EA21 Newsletter: Session ESAS6 ESAIC support for Young Researchers

Sunday December 19, 15:30 – 16:30 – Channel 8

This Sunday afternoon 3-part session addresses support for young researchers and is opened by Dr Malachy Columb, Chairman of the Masterclass in Research Methodology & Statistics and Consultant in Anaesthesia & Intensive Medicine at University of Manchester NHS Foundation Trust, Wythenshawe Hospital, UK.

His talk will address how ESAIC runs masterclasses for younger researchers and those wishing to gain more insight on a variety of topics including:

  • Research Methodology & Statistics
  • Scientific Writing
  • Grant Applications
  • Intensive Care
  • Patient Safety & Quality

“The masterclasses are advertised on the ESAIC website and in the newsletter,” explains Dr Columb.  “These classes usually run from Tuesday morning to Thursday lunchtime at various venues around Europe. The format is short presentations followed by hands-on workshops using actual and modified data. We aim to have, say, 20-30 attendees who are divided into groups of 5 or 6, each group with a range of research experience. Prior to the event, the delegates are sent pre-course materials and a link to download statistical software for the course, although the attendee can use their own software.”

He will detail how clearly, the COVID-19 pandemic has severely curtailed delivery of the masterclasses, and some will be more suitable than others to be delivered wholly online. “However, the more intensive hands-on support required for the Masterclass in Research Methodology & Statistics implies that we may have to wait until face-to-face events are deemed safe enough,” he explains. “This suggests that we may wait until after Euroanaesthesia 2022 in Milan to schedule the next Research Methodology & Statistics Masterclass.”

The second talk will be given by Professor Wolfgang Buhre, Mentorship Program Leader, Research Committee, ESAIC. “Mentorship is a powerful tool in the development of individuals. Therefore the ESAIC Research Committee (RC) has decided to develop a mentorship programme to promote the professional development of young researchers and established investigators. The one-to-one mentoring model enables the development of a personal relationship and provides individual support for the mentee,” he explains.

The ESAIC Research Mentorship Programme aims are

  1. To preserve and transfer accumulated professional knowledge within the anaesthesia community
  2. To support individual academic anaesthetists in achieving their potential as researchers.
  3. To contribute to the ESAIC mission to connect anaesthesiologists in the field of research.

The duration of the ESAIC Mentorship program is usually 2 years, starting with a face-to-face meeting at the annual congress. Mentor and Mentee develop their individual plan for success, with the ESAIC as a supporting organization. The mentorship team is always available to support the individual relation between mentor and mentee.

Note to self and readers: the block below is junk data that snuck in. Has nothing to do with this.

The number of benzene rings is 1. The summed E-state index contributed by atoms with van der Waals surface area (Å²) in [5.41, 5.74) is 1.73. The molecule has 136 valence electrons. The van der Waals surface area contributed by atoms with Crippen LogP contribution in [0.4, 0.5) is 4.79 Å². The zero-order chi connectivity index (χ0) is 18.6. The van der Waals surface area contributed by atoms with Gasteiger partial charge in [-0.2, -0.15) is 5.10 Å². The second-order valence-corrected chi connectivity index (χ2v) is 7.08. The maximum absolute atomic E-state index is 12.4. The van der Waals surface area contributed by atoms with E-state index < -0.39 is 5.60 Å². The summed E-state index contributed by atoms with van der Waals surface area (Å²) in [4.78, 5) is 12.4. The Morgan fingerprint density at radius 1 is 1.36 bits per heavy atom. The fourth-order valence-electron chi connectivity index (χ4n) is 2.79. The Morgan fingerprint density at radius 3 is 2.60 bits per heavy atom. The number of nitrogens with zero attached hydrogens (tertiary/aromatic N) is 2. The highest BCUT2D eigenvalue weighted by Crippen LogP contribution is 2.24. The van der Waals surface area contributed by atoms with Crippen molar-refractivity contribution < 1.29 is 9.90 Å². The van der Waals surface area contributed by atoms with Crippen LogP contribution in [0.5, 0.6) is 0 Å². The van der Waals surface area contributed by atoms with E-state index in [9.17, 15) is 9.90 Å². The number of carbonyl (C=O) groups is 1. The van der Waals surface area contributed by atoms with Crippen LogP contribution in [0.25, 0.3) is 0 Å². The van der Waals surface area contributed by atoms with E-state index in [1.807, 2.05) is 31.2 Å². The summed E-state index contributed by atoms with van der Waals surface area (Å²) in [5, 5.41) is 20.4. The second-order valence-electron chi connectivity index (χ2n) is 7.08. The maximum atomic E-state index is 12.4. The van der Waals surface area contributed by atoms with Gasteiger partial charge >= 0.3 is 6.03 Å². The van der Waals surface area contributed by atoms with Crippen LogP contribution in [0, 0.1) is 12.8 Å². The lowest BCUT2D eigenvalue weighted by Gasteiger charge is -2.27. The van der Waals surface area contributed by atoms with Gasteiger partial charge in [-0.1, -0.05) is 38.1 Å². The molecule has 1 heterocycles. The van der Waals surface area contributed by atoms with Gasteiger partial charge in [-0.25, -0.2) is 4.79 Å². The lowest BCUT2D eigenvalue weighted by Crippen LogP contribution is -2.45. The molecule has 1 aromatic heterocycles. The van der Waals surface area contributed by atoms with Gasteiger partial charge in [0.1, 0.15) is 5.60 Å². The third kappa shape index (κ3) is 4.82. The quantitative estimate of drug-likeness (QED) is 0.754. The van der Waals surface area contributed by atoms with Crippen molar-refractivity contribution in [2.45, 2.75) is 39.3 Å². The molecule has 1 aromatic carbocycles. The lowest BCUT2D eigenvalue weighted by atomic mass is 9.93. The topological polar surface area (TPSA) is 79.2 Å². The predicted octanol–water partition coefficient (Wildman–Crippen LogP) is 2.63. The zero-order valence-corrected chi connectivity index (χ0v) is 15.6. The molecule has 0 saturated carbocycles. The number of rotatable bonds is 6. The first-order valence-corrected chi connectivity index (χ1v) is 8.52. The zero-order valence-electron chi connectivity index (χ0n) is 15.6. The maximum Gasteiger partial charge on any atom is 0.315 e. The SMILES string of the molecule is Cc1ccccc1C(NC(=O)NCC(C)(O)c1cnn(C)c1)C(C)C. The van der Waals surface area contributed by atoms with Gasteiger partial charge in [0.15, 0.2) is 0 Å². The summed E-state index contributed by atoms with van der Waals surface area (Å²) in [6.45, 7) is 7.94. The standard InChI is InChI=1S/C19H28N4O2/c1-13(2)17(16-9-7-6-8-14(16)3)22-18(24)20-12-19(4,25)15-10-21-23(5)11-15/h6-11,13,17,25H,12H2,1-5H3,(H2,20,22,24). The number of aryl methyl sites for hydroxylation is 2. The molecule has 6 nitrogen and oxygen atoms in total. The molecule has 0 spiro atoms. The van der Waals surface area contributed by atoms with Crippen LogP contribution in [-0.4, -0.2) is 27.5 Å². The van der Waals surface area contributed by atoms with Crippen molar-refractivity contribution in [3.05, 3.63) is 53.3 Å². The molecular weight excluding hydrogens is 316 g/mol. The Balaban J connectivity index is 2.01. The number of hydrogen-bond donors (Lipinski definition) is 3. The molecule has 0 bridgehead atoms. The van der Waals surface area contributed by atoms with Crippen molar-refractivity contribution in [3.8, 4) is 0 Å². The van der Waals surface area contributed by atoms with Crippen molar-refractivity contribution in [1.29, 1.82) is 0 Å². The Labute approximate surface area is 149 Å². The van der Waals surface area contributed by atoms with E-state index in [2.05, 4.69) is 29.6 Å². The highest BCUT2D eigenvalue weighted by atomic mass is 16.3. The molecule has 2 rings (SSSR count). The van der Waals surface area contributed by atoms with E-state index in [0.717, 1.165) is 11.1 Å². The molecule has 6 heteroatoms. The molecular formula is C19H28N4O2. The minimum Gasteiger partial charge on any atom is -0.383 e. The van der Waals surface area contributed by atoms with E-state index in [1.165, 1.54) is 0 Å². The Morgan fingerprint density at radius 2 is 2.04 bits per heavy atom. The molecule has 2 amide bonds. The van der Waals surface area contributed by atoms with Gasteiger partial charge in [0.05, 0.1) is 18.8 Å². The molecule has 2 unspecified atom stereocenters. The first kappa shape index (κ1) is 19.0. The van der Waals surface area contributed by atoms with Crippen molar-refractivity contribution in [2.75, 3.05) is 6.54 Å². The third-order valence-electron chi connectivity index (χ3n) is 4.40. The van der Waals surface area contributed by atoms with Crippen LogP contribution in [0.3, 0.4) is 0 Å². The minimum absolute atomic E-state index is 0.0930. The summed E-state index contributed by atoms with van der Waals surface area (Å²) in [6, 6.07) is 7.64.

“In the last year, we decided to set up a regular series of web-based communication becoming effective in 2022. The aim is to connect the group to each other, learn from experiences within the group and share best practices. I am very interested in empowering and facilitating the activities of the group,” says Prof Buhre.

“Moreover, we also encourage the mentees to communicate with each other in order to create a shared community. Due to Covid a couple of activities need to be postponed, mainly as both mentors and mentees are heavily involved in the care for their patients.”

He concludes: “In this talk, we also will present our plans for the upcoming years which were developed together with colleagues from the mentee group.”

In the final presentation, Professor Jens Meier of Kepler University Hospital, Linz, Austria, will discuss grants for young researchers.  He says: “Young researchers often find it difficult to find an opportunity to finance their first scientific projects. Often only a manageable amount of money is needed to make innovative, fresh projects happen. This is exactly the focus of the ESAIC young investigator grant. It gives young researchers the opportunity to receive money for their new, innovative project, without the necessity to be in competition with well-established scientific groups.”

However, this does not mean that the quality of the application can be low since in the last few years many innovative and well-designed projects have been supported. Prof Meier says: “It will be the aim of my talk to put the ESAIC young investigator grant into perspective with the other ESA grants, to explain the application and judgement process, and to give some hints as to what can be done to have a successful application. Summing up, the ESAIC young investigator grant is a unique opportunity for young researchers to get funding without the necessity to compete with large, well established scientific groups.”

Read More of our special newsletter covering our virtual congress

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